The headline inflation clocked at 12.4 percent in February 2022 as compared to 13 percent in the previous month. The increase is 1.2 percent on monthly basis with almost half the increase attributed to tomatoes –prices tripled in a month. The higher growth in food prices is partially compensated by lower housing and utilities index – mainly due to electricity surcharge and gas. Then there are number of sub-indices where the cost pressures are driving monthly increase – such as clothing & footwear, health, finishing and household equipment and restaurants. Not to mention, transportation continued to remain high and that is probably driving inflation in many other sectors.
Seeing this inflationary trends and impact of passing on the oil prices increase to other sectors, PM has decided to lower the prices of petrol, diesel, and electricity. It goes without saying that political pressures are contributing to this and other relief package.
The SPI eased a bit in Feb to 18.7 percent from 20.9 percent in the previous month. Same is the story of WPI –at 23.6 in Feb 2022. Both SPI and WPI are still very high despite a marginal decline. In this backdrop, PM package has some rationale to ease the prices pressures.
The 7MFY22 CPI is 10.5 percent versus 8.3 percent in the same period last year. The inflation is likely to remain in double digits despite the relief package. The full year inflation is likely to be around 11 percent – close to upper band of SBP’s estimates of 9-11 percent. The monetary policy decision of keeping negative interest rates in the short run as per the latest forward guidance is based on the prudent fiscal actions to counter demand. Let’s see how SBP reacts to the PM’s package on 8th March in its forward guidance.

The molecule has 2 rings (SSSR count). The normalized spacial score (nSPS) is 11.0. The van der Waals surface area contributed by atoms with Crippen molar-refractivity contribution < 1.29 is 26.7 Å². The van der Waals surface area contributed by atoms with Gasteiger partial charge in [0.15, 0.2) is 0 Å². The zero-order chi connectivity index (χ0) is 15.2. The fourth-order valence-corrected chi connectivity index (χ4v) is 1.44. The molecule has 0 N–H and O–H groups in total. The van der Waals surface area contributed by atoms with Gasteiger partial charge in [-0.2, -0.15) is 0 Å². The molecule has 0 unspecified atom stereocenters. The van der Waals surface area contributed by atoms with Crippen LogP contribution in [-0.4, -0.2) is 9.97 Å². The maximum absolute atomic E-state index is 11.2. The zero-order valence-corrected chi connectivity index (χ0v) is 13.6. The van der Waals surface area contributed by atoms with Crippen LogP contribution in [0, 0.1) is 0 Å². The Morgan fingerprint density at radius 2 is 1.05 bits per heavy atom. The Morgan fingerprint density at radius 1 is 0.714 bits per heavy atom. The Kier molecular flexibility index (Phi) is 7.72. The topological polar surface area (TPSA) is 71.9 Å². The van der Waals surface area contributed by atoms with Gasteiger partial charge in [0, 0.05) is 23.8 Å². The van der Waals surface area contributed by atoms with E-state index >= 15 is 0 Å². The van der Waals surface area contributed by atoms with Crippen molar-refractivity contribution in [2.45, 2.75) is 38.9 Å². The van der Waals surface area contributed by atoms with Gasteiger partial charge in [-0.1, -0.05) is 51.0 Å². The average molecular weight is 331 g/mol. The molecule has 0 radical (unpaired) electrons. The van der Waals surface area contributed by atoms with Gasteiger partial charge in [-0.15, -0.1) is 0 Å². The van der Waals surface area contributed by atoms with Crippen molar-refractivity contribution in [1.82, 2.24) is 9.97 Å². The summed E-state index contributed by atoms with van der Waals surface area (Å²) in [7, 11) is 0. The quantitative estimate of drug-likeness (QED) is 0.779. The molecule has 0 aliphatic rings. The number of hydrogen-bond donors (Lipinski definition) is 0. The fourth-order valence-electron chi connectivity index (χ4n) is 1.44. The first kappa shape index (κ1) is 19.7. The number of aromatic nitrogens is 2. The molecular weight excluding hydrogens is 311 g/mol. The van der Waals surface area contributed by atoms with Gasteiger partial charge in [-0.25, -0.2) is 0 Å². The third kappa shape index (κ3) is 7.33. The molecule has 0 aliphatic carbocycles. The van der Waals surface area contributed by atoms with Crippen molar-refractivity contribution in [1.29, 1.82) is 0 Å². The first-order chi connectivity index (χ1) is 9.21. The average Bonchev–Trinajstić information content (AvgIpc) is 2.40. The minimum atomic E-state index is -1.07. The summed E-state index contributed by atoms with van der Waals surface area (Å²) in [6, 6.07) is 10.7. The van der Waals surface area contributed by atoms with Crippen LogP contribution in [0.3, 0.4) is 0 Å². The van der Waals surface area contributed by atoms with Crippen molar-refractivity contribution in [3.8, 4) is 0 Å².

Food prices – especially for perishable items remained high – up by 14 percent in a month while the yearly increase is at 35 percent. The non-perishable food items are up by 0.9 percent. Tomatoes are the main culprit – prices are up by 191 percent in a month and over 300 percent in a year. In a month or so the prices may come down and ease the pressure on inflation.
In non-food items, motor fuel prices are up by 4.2 percent in a month, and 40 percent in a year. That is quite an increase. Seeing this, Rs10/liter ease is not much as it would have a marginal impact on motor fuel inflation. The petrol prices averaged at Rs153/liter in Feb and now at Rs149/liter- 2.6 percent decline with a weight of 2.9 in CPI.
The impact of freezing the prices (on the upper side) till June 2022 is going to arrest the expected increase in inflation. By not increasing fuel prices, its second round Impact on many of other sectors is likely to remain muted. One of the reasons for higher inflation in many other sectors is due to pass on of transportation cost to consumers.
The second relief is in electricity charges where more clarity is sought on the mechanism. As things stand, monthly fuel charges adjustment for the next two months are on the higher side, and could lead to 40-50 percent increase in electricity prices as computed by the PBS. It remains to be seen if the electricity price decrease is applied on the base tariff, and if it includes monthly FCA with retrospect, as this will determine the impact it will have on the final consumer price change. Nonetheless, this will again offer some respite to power consumers – expect the increase to arrest in the next few months, even if it does not lead to a year-on-year decrease in prices.
In a nutshell, it will continue to depend on international commodity prices to subside in the next few months. Otherwise, the CPI may go up again in the 2HCY22. However, the base effect would keep the headline lower than the first half in any case.